Construction Consultant, Paul Nash, recently joined Housing Minister, Christopher Pincher MP, and a panel of experts from the built environment professional bodies, to discuss planning reform and its role in delivering the right quality and quantity of housing.

In this article, he shares some of his thoughts on this important issue.

A recording of the event can be viewed here


Any debate about the need to reform the planning process must begin with a recognition of the delays that applicants are experiencing at all stages in the development process and the impact that this is having on delivery.

Whether securing a pre-app, determining a planning application, obtaining a discharge of conditions before and during construction, or determining an appeal, getting decisions from planning officers and inspectors is taking far too long.

But I want to emphasise that this has nothing to do with the commitment or capability of local authority planning officers. I genuinely believe that they are trying to do their best.

The issue is a lack of resources. This was made clear in a research paper that was published by the Royal Town Planning Institute in July 2019 entitled ‘Resourcing Public Planning’ which called for ‘significantly increased resourcing to deliver better development management, strong and informed planning policy, genuine community participation, pro-active local authority-led development and a wider range of built environment professionals in the public sector’.

The paper also identified the shift towards more planners working in the private sector over the last decade.

In responding to the Housing Communities & Local Government Select Committee on the future of the planning system, my own professional body, the Chartered Institute of Building, called for a clear and comprehensive resourcing plan to address the situation and went further to highlight a concern that the additional duties and responsibilities on Local Planning Authorities proposed in the ‘Planning for the Future’ White Paper would only serve to exacerbate the situation.

What is clear is that investment in local authority planning is urgently needed to meet the Government’s stated targets for housing delivery.


Permitted Development Rights [PDR]

There is already evidence that, without sufficient controls in place, PDR can lead to poor quality homes with inadequate space and insufficient natural light. This is a particular issue where offices are being converted to housing, something they were simply not designed for.

The professional bodies have lobbied for the adoption of defined standards for space and daylight and have secured a commitment from Government to include these standards in any new PDR system. As always, the devil will be in the detail, but it is a step in the right direction.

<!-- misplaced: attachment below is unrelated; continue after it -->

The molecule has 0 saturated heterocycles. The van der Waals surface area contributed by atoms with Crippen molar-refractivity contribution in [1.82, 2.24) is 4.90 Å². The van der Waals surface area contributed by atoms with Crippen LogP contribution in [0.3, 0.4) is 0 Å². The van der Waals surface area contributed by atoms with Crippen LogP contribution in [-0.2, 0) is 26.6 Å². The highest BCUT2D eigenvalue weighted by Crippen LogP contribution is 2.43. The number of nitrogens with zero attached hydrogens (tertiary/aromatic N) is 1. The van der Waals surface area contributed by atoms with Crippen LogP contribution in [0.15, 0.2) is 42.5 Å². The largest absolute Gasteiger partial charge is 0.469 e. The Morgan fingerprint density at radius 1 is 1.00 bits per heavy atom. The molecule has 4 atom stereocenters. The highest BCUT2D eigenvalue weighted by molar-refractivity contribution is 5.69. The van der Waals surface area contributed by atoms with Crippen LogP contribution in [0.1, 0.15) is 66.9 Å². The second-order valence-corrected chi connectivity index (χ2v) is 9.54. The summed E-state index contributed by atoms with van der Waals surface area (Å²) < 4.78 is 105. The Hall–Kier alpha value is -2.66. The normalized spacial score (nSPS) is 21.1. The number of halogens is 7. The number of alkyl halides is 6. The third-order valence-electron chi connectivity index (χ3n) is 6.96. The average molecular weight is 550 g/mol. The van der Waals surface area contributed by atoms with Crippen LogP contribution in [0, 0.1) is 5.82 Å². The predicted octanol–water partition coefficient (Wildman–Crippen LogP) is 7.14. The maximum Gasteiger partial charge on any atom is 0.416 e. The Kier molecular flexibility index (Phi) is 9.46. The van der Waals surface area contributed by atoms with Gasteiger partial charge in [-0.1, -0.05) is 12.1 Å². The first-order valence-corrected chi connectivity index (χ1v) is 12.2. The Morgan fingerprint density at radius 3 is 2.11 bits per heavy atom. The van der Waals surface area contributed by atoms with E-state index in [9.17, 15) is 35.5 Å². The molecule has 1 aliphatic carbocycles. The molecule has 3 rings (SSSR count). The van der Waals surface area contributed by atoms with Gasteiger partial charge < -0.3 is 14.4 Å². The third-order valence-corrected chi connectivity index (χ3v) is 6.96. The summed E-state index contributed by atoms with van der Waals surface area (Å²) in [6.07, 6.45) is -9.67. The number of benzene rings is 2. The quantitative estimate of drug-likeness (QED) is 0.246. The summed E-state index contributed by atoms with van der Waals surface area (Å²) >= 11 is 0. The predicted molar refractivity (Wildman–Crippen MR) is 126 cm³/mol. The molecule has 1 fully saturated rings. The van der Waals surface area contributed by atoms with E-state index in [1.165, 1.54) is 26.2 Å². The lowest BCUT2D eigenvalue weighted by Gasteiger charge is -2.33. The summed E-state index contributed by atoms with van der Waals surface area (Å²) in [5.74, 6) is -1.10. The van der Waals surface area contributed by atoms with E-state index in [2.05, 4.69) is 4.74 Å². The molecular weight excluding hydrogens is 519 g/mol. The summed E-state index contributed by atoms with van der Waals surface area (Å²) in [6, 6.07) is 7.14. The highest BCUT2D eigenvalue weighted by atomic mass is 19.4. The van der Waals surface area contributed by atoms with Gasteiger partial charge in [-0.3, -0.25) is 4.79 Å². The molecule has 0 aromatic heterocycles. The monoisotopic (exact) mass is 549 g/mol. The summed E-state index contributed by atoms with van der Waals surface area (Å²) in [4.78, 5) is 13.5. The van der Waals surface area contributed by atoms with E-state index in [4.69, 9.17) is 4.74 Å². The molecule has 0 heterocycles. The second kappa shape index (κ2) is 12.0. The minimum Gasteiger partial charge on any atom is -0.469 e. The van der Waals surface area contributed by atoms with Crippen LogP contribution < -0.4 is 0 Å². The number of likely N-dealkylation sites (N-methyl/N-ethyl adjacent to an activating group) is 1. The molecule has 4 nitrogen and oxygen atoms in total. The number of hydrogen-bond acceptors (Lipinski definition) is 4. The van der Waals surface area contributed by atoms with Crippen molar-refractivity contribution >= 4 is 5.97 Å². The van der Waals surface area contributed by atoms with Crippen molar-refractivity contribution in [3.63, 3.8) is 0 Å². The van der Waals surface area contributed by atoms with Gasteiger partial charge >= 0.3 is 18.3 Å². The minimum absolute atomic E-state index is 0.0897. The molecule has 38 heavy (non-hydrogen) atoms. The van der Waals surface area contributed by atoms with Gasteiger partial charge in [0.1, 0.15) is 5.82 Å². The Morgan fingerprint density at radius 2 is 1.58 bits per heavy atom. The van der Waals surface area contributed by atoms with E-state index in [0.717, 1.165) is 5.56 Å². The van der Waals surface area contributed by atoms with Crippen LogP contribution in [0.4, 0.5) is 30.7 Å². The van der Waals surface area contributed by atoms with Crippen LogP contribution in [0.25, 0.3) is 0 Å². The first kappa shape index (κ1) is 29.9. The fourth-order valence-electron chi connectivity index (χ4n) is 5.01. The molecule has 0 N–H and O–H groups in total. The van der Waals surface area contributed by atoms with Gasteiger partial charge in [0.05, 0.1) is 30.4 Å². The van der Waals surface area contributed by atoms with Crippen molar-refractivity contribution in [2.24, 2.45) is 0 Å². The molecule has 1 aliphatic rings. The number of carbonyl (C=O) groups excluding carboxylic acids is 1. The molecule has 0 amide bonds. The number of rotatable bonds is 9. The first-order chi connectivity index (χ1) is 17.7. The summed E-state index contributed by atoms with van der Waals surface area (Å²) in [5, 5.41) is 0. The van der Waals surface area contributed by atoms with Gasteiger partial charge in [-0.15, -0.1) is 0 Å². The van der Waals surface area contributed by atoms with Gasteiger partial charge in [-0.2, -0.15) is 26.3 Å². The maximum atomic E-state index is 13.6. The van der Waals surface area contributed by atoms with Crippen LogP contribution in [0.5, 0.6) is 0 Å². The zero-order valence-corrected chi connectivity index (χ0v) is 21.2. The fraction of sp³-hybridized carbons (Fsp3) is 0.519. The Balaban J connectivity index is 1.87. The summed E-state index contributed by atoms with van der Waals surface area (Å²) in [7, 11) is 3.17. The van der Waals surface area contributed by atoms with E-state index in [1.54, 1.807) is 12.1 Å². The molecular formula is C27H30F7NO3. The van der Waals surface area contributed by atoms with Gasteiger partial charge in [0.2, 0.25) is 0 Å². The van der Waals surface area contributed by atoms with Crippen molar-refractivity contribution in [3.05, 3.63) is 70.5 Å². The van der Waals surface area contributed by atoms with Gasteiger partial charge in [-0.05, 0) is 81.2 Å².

In the meantime it has been suggested that the Government might want to look at longer-term, more sustainable solutions that ‘build in’ flexibility for alternate uses at the planning stage.

This so-called ‘seed planning’ approach to planning and design has already been adopted in other urban areas such as Amsterdam, and the results are encouraging.

It is also an approach that lends itself to modular, off-site solutions, and therefore sits well with the Government’s drive towards the adoption of modern methods of construction [MMC].



We know that the housebuilding sector has a poor record when it comes to the quality of new-build homes. And we should not underestimate the impact that this continues to have on people’s lives and livelihoods.

In February this year, the Government launched the New Homes Quality Board with the purpose of driving up quality and service standards in the house building industry.

And the Building Safety Bill, published in July this year, includes provisions for a new home’s ombudsman scheme.

But I fear that unless and until we change the culture of the industry and address the issues of skills, we will continue to face issues with poor quality homes and a focus on achieving housing targets should not, cannot, be at the expense of quality.

And whilst MMC can be part of the solution, it is not the panacea that it is often promoted as, and we still have a way to go.


Building Safety

In July this year, the Government published the Building Safety Bill which sets out the requirements for a new building safety regime for high rise residential buildings, known in the Bill as ‘Higher Risk Buildings’.

Although the Bill is expected to receive Royal Assent next year, the Government has already started to amend existing legislation to enact the proposals described in the Bill.

On the 1st August, Parliament passed an amendment to The Town and Country Planning Act that introduced ‘Planning Gateway 1’ to ensure that fire safety matters, as they relate to land use planning, are incorporated at the planning stage for schemes involving a relevant high-rise residential building.

But there is a need to ensure that building safety is adequately considered at the planning stage for all buildings, not just Higher Risk Buildings. And that needs to apply to PDR as well.

The priority must be ensuring that people are safe, and feel safe, in their homes. And we should not wait for legislation to tell us when, and how, to do that.



  • A clear and comprehensive resourcing plan that addresses the need for investment in local authority planning.
  • A commitment to ensuring that quality is ‘built in’ to the planning process, and this particularly applies to PDR.
  • A commitment to ensuring that building safety is adequately considered at the planning stage for all buildings, not just Higher Risk Buildings. And that needs to apply to PDR as well.


(Pictured: Housing Minister, Chris Pincher MP with Paul Nash)

Paul Nash MSc FCIOB

Paul Nash

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